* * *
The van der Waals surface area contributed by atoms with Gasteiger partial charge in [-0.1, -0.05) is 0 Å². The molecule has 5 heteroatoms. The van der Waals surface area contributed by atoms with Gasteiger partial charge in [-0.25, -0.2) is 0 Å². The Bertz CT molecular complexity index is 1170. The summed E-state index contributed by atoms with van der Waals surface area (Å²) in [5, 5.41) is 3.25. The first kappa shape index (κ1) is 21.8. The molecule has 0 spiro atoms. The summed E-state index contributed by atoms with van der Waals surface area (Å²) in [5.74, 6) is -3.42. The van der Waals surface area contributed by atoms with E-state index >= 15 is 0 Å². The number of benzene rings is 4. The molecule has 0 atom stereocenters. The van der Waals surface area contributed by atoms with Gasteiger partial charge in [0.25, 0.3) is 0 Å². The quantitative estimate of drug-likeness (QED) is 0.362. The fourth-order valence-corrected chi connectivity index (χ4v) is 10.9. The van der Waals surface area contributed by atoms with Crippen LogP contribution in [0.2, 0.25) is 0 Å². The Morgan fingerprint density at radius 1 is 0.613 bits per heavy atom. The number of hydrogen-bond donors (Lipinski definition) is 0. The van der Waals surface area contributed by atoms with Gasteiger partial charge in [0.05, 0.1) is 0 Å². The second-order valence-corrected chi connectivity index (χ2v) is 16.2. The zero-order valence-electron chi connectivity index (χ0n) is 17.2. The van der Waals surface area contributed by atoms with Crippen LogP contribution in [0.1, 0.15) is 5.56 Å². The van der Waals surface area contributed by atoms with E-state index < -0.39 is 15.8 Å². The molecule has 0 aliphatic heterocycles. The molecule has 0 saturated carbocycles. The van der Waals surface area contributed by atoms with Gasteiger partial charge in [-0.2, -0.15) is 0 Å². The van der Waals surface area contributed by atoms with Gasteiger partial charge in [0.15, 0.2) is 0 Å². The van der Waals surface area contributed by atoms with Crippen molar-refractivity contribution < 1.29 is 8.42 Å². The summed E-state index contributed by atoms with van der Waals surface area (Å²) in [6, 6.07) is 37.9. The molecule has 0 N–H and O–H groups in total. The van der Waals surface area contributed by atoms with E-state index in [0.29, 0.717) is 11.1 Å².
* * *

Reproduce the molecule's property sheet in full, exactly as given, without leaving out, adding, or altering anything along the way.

The van der Waals surface area contributed by atoms with Gasteiger partial charge in [-0.1, -0.05) is 0 Å². The molecule has 5 heteroatoms. The van der Waals surface area contributed by atoms with Gasteiger partial charge in [-0.25, -0.2) is 0 Å². The Bertz CT molecular complexity index is 1170. The summed E-state index contributed by atoms with van der Waals surface area (Å²) in [5, 5.41) is 3.25. The first kappa shape index (κ1) is 21.8. The molecule has 0 spiro atoms. The summed E-state index contributed by atoms with van der Waals surface area (Å²) in [5.74, 6) is -3.42. The van der Waals surface area contributed by atoms with E-state index >= 15 is 0 Å². The number of benzene rings is 4. The molecule has 0 atom stereocenters. The van der Waals surface area contributed by atoms with Gasteiger partial charge in [0.25, 0.3) is 0 Å². The quantitative estimate of drug-likeness (QED) is 0.362. The fourth-order valence-corrected chi connectivity index (χ4v) is 10.9. The van der Waals surface area contributed by atoms with Crippen LogP contribution in [0.2, 0.25) is 0 Å². The Morgan fingerprint density at radius 1 is 0.613 bits per heavy atom. The number of hydrogen-bond donors (Lipinski definition) is 0. The van der Waals surface area contributed by atoms with Gasteiger partial charge in [0.05, 0.1) is 0 Å². The second-order valence-corrected chi connectivity index (χ2v) is 16.2. The zero-order valence-electron chi connectivity index (χ0n) is 17.2. The van der Waals surface area contributed by atoms with Crippen LogP contribution in [0.1, 0.15) is 5.56 Å². The van der Waals surface area contributed by atoms with E-state index < -0.39 is 15.8 Å². The molecule has 0 aliphatic heterocycles. The molecule has 0 saturated carbocycles. The van der Waals surface area contributed by atoms with Gasteiger partial charge in [-0.2, -0.15) is 0 Å². The van der Waals surface area contributed by atoms with Gasteiger partial charge in [0.15, 0.2) is 0 Å². The van der Waals surface area contributed by atoms with Crippen molar-refractivity contribution < 1.29 is 8.42 Å². The summed E-state index contributed by atoms with van der Waals surface area (Å²) in [6, 6.07) is 37.9. The molecule has 0 N–H and O–H groups in total. The van der Waals surface area contributed by atoms with E-state index in [0.29, 0.717) is 11.1 Å².